Cummins Inc. reported a slight sales decline in the second quarter as the strength of the North American market was more than offset by weakness in overseas markets.
However, Cummins stock surged Tuesday because of the company’s continued solid profitability, two local investment analysts said.
Second-quarter sales, at $4.45 billion, fell about 4.1 percent from the second quarter of 2011.
Although net income fell 7.1 percent to $469 million, the company said that excluding the impact of divestitures, earnings per share increased 4 cents to $2.45 from the second quarter last year.
“The company continued to deliver strong profits despite the weakening global economic conditions,” said Tom Linebarger, the company’s chairman and chief executive officer.
Linebarger said second-quarter gross margins — or the difference between sales and the cost of those sales — reached record levels.
Sales in the Engine Segment fell 2 percent to $2.8 billion. Lower demand in the Chinese construction, Brazilian truck and North American oil and gas markets offset more sales of North American trucks and construction equipment.
The segment’s earnings before interest and taxes fell $1 million, to $376 million, compared to the second quarter of 2011.
Sales for the Components group was flat at $1 billion. The company reported better results in North America and Brazil, but weaker demand in Europe and China.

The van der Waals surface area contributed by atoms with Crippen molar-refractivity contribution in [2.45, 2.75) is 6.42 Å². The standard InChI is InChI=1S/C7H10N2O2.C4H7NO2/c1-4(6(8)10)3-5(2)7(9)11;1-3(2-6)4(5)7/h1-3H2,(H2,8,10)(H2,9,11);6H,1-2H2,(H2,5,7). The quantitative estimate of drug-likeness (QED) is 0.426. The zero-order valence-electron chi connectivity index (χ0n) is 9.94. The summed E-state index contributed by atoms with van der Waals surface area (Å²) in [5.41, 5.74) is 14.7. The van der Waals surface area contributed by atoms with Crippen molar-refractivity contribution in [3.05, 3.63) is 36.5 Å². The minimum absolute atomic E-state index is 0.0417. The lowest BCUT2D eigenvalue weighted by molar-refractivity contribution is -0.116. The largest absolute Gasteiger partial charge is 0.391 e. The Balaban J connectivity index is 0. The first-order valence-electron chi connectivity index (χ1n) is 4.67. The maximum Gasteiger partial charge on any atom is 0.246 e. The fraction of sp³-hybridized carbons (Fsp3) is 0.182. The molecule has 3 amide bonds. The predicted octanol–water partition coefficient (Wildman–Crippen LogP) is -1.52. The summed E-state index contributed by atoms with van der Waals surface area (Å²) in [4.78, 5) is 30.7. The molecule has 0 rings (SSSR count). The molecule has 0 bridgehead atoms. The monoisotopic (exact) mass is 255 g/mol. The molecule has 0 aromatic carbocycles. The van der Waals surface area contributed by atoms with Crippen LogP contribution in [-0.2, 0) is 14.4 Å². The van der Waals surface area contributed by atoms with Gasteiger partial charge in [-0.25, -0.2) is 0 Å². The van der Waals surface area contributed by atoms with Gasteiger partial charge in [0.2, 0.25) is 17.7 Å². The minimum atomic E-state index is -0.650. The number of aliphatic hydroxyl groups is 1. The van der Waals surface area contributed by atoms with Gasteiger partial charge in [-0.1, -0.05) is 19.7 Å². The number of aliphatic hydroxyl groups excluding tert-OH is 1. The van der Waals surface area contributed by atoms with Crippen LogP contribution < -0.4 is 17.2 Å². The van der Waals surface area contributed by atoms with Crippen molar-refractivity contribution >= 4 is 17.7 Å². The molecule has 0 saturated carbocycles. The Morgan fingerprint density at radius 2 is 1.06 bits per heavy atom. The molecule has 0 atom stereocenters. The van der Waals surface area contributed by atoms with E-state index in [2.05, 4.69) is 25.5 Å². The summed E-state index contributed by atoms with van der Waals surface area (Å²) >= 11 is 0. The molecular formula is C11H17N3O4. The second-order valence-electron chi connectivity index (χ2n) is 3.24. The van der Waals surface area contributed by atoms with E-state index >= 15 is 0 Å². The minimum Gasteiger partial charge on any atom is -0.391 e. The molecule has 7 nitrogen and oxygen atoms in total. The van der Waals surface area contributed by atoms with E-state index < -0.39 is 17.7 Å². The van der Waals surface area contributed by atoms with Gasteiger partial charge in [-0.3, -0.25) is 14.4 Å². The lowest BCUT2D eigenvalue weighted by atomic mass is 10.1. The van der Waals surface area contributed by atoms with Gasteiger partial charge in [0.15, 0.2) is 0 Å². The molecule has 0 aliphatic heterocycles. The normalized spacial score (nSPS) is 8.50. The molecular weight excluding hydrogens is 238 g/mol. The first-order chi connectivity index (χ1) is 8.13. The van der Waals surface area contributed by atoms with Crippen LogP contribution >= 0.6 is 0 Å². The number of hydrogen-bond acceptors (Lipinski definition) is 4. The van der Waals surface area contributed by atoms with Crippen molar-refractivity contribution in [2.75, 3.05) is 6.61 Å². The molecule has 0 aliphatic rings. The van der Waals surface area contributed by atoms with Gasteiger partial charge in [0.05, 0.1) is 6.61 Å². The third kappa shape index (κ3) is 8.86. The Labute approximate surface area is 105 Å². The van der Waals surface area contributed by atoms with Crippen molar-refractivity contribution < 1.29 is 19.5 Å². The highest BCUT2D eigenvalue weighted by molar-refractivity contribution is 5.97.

Earnings before interest and taxes for the Components segment were $116 million, down $4 million.
The Power Generation group produced sales of $909 million in the second quarter of 2012, about even with results from a year ago. Lower demand in Europe, China and Latin America nullified improved sales in North America.
The Power Generation unit’s earnings before interest and taxes, at $94 million, fell by $11 million.
The Distribution business recorded sales of $794 million, up 1 percent, as declining sales in North America and the Middle East were offset by strong demand for parts and services in other regions.
Earnings before interest and taxes for the Distribution business fell by $14 million to $92 million.
Craig Kessler, president and chief investment officer of Columbus-based Kessler Investment Group, said investors are reacting positively to Cummins’ ability to continue to improve productivity.
“That’s helping their bottom line, even though they’re seeing some revenue growth slowdown,” Kessler said.
Mark Foster, chief investment officer of Columbus-based Kirr, Marbach & Co., said that when Cummins announced July 10 that sales this year were going to be flat, some questions remained about how that would affect profits.
Tuesday’s results allayed some of the investors’ concerns, Foster said.
Kessler said shortly after the announcement that investors were overreacting a little bit. On Tuesday, he said investors now are realizing that Cummins deserves some credit for acknowledging and addressing the slower growth in some overseas markets.
Cummins is continuing to produce solid results, which is signaling that the headlines sometimes are darker than reality, Kessler said.
At some point, Foster said, the markets are going to rebound, and investors are thinking that if the company in the current circumstances generates a little more profit than they thought, the company should make even more money when the economy improves.
Cummins has laid out a solid plan, but the business is not going to improve in a straight line.
“But they’re focused on the long-term (and) should continue to do well,” Foster said.
Cummins shares on Tuesday closed at $95.90, up 5.99 percent. The Dow Jones Industrial Average fell 0.49 percent.
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